Edward Bulwer-Lytton: The Last Days of Pompeii

5. Chapter V (continued)

Meanwhile Glaucus and Nydia were pacing swiftly up the perilous and fearful streets. The Athenian had learned from his preserver that Ione was yet in the house of Arbaces. Thither he fled, to release--to save her! The few slaves whom the Egyptian had left at his mansion when he had repaired in long procession to the amphitheatre, had been able to offer no resistance to the armed band of Sallust; and when afterwards the volcano broke forth, they had huddled together, stunned and frightened, in the inmost recesses of the house. Even the tall Ethiopian had forsaken his post at the door; and Glaucus (who left Nydia without--the poor Nydia, jealous once more, even in such an hour!) passed on through the vast hall without meeting one from whom to learn the chamber of Ione. Even as he passed, however, the darkness that covered the heavens increased so rapidly that it was with difficulty he could guide his steps. The flower-wreathed columns seemed to reel and tremble; and with every instant he heard the ashes fall cranchingly into the roofless peristyle. He ascended to the upper rooms--breathless he paced along, shouting out aloud the name of Ione; and at length he heard, at the end of a gallery, a voice--her voice, in wondering reply! To rush forward--to shatter the door--to seize Ione in his arms--to hurry from the mansion--seemed to him the work of an instant! Scarce had he gained the spot where Nydia was, than he heard steps advancing towards the house, and recognized the voice of Arbaces, who had returned to seek his wealth and Ione ere he fled from the doomed Pompeii. But so dense was already the reeking atmosphere, that the foes saw not each other, though so near--save that, dimly in the gloom, Glaucus caught the moving outline of the snowy robes of the Egyptian.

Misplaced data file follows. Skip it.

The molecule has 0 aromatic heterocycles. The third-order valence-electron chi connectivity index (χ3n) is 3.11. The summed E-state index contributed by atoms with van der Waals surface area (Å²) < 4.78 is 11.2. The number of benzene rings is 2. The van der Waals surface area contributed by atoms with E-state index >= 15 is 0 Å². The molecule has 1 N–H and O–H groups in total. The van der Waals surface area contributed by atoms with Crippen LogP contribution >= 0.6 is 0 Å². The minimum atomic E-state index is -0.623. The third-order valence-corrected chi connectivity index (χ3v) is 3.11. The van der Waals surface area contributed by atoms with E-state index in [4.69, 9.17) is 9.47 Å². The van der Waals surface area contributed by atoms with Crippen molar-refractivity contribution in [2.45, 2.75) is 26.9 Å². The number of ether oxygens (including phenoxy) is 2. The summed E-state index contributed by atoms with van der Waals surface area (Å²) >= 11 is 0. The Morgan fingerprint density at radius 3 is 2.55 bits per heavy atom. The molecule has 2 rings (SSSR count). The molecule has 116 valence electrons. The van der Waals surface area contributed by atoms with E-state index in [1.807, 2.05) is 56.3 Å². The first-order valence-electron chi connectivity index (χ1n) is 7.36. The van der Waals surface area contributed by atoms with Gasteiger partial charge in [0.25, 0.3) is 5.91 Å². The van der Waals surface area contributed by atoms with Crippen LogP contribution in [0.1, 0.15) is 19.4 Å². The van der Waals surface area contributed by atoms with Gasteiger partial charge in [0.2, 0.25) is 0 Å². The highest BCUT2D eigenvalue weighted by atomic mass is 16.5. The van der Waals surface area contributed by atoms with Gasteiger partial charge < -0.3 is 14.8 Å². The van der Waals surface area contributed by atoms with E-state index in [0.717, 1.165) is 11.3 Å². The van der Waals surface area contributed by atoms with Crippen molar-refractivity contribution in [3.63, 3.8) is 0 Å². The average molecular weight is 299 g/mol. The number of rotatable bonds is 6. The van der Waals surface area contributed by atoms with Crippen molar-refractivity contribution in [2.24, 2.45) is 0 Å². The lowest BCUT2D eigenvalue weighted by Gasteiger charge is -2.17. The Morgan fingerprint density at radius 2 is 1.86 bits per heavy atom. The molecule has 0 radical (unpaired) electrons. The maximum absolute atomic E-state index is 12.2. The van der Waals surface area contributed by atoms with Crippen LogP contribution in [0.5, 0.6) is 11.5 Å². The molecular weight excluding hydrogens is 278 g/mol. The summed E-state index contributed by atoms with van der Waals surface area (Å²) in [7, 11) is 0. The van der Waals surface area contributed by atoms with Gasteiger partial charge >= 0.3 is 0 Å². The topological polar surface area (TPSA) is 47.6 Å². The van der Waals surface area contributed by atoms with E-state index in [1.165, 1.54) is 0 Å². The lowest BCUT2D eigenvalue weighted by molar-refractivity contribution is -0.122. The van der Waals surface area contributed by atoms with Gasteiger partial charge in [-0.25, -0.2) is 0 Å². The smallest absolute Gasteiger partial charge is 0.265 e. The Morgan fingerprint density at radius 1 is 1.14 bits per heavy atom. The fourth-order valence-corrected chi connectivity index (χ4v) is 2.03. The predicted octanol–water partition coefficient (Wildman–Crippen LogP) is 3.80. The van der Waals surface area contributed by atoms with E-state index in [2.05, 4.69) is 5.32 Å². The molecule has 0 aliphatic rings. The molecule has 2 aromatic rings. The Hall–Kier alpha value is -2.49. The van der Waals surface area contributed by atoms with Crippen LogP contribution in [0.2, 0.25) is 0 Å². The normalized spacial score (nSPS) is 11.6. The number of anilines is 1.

They hastened onward--those three. Alas! whither? They now saw not a step before them--the blackness became utter. They were encompassed with doubt and horror!--and the death he had escaped seemed to Glaucus only to have changed its form and augmented its victims.

This is page 411 of 436. [Mark this Page]
Mark any page to add this title to Your Bookshelf. (0 / 10 books on shelf)
Customize text appearance:
Color: A A A A A   Font: Aa Aa   Size: 1 2 3 4 5   Defaults
(c) 2003-2012 LiteraturePage.com and Michael Moncur. All rights reserved.
For information about public domain texts appearing here, read the copyright information and disclaimer.